Visible to the public CPS EAGER: Intelligent Agent Incident Command System AugmentationConflict Detection Enabled

Project Details
Lead PI:Subhashini Ganapathy
Co-PI(s):John Gallagher
Michelle Cheatham
Performance Period:06/15/15 - 05/31/18
Institution(s):Wright State University
Sponsor(s):National Science Foundation
Award Number:1528550
681 Reads. Placed 317 out of 803 NSF CPS Projects based on total reads on all related artifacts.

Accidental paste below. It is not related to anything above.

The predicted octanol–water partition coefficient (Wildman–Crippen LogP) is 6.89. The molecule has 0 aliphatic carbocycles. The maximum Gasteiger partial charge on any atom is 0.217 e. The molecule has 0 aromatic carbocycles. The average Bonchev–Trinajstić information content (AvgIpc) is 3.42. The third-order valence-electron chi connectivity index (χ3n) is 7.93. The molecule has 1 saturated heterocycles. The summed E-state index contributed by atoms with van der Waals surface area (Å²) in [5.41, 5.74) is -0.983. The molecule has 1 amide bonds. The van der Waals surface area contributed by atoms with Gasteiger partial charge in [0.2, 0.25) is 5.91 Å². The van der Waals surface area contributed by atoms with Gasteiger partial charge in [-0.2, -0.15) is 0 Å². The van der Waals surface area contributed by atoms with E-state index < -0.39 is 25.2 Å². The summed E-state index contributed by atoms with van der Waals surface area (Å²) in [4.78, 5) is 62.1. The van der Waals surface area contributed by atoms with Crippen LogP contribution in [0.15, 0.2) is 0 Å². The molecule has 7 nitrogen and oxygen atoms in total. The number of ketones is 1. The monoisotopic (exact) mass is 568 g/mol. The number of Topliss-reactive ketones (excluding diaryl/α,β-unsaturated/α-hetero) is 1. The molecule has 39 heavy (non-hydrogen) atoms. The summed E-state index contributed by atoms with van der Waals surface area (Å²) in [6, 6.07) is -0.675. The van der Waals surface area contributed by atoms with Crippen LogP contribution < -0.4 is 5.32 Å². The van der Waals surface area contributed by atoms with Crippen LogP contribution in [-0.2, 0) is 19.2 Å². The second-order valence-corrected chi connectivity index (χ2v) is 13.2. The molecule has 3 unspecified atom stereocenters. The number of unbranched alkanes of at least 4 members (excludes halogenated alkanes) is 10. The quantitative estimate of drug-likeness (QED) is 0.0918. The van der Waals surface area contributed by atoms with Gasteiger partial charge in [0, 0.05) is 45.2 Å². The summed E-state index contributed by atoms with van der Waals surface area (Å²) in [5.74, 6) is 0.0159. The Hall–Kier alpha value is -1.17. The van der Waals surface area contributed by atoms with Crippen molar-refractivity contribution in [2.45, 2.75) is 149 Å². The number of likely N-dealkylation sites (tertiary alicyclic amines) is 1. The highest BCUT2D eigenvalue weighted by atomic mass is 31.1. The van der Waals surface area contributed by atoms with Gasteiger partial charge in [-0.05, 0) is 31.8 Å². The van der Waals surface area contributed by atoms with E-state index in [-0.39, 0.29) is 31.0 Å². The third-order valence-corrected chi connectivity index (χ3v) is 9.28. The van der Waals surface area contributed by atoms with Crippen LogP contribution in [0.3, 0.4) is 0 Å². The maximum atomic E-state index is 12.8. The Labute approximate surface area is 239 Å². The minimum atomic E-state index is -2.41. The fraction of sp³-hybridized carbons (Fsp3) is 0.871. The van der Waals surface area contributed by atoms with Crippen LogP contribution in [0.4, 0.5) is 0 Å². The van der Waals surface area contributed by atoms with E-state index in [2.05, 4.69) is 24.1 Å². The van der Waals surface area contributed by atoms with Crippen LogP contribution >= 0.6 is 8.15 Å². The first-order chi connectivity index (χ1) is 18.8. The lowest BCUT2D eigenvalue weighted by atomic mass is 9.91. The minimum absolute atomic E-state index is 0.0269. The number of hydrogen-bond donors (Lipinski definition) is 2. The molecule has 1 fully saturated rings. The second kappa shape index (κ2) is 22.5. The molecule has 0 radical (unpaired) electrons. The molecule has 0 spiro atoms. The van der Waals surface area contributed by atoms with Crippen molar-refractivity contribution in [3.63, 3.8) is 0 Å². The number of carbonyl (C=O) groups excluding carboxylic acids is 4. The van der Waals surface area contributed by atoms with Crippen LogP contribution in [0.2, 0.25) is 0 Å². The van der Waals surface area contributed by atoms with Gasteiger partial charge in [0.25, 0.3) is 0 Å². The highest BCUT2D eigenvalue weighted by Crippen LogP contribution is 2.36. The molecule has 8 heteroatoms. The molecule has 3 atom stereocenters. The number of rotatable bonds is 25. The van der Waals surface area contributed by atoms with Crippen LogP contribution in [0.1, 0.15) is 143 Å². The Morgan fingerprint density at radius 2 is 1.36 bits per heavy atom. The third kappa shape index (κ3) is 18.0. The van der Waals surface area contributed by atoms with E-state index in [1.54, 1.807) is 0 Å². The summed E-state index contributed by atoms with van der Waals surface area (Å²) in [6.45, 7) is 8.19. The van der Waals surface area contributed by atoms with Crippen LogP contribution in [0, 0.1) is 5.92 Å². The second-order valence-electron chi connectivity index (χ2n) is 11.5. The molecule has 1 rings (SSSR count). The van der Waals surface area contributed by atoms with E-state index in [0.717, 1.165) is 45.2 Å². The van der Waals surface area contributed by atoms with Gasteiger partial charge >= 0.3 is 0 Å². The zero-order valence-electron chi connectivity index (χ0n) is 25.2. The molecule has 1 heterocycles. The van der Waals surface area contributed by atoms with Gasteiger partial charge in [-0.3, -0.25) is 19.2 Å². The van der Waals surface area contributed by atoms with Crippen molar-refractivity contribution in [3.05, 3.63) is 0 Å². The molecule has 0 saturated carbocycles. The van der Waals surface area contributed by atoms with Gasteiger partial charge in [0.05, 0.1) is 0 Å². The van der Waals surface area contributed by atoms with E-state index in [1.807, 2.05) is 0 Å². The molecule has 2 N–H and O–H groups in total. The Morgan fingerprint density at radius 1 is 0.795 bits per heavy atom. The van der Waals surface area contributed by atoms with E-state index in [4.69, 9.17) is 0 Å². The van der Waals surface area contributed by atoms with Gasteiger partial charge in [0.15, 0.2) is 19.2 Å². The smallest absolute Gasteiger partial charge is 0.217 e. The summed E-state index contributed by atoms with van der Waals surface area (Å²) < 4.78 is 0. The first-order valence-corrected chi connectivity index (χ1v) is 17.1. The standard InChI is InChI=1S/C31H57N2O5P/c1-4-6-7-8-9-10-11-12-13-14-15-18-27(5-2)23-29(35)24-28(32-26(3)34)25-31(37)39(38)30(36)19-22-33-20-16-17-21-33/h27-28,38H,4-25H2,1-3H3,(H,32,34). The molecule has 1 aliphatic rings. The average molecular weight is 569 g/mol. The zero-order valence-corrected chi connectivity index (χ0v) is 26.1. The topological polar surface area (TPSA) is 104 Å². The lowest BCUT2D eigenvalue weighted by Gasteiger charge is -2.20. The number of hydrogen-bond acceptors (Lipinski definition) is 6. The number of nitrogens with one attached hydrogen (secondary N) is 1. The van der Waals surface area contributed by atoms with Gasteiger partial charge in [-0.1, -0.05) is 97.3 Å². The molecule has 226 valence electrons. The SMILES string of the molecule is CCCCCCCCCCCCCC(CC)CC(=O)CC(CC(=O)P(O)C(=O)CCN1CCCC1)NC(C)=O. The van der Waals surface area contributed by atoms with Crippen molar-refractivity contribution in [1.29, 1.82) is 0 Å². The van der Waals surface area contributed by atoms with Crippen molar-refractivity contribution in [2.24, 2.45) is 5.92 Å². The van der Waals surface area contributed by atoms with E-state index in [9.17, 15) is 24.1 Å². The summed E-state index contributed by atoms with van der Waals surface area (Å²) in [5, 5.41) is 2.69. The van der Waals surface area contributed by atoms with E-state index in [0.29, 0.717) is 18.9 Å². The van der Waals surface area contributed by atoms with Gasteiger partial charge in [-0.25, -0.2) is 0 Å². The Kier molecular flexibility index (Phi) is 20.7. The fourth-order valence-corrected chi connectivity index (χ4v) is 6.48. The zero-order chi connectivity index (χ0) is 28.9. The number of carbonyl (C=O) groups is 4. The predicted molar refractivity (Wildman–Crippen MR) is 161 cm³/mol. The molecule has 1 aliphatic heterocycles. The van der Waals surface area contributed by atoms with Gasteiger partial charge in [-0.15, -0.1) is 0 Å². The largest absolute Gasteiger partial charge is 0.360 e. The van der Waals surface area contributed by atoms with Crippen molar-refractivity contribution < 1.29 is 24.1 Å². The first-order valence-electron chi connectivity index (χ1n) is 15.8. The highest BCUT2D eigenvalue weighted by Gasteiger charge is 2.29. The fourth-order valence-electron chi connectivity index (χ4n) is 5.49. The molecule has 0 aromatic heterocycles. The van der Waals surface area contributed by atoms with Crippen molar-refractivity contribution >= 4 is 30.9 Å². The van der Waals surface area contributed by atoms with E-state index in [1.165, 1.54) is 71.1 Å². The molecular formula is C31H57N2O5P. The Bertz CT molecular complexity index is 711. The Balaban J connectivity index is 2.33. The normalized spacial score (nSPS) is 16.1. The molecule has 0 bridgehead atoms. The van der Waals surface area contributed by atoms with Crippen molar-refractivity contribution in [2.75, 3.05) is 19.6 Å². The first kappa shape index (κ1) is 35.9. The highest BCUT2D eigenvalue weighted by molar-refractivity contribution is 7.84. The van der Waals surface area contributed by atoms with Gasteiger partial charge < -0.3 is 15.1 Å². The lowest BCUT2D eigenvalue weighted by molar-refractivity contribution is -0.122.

Abstract: Smart Cities are complex cyber-physical systems with large human populations adding additional complexity. Instrumentation and modeling are components of a smart city. Regardless, however, of the ubiquity of instrumentation and precision of models, in the end, humans and human teams will make decisions about citywide operations and management, especially in crisis. We contend that the hierarchical nature of contemporary command and control systems can create virtual blind spots in which opportunities or dangers may be invisible to the hierarchy because the necessary information is obscured as it moves between levels of abstraction in the hierarchy. This project will involve teaming with crisis management experts and researchers to develop intelligent agents designed to minimize cognitive load on decision makers, exploit semantic relationships in reports and sensor data to advise of otherwise invisible occurrences, and sequence the actions of ground-level assets to refine causal relationship models to better reflect ongoing developments during crisis and/or event management. This project addresses the following technology gap(s) as it translates from research discovery toward commercial application - a) demonstration of the effectiveness of information presentation and transparency in situations where agents can support and enhance human decision-making without increasing the cognitive workload of the human; b) transfer state-of-the-art foundational research in semantic data and information integration to the complex disaster scenario; c) development of model consistency maintenance tools for automatic update of causal models of various disaster and/or emergency situations. In addition, personnel involved in this project, e.g., graduate students, will receive innovation experiences through the design, development and testing of the model developed. This project will explore transferability of the research results into tools in other application areas such as Pararescuer training, AFRL disaster response system RIPPLE, and Clark County Emergency Management Agency. This project will also have outreach efforts with mentoring high school and undergraduate students at Discovery Lab, Tec^Edge through the Summer at the Edge/Year at the Edge Programs (SATE/YATE).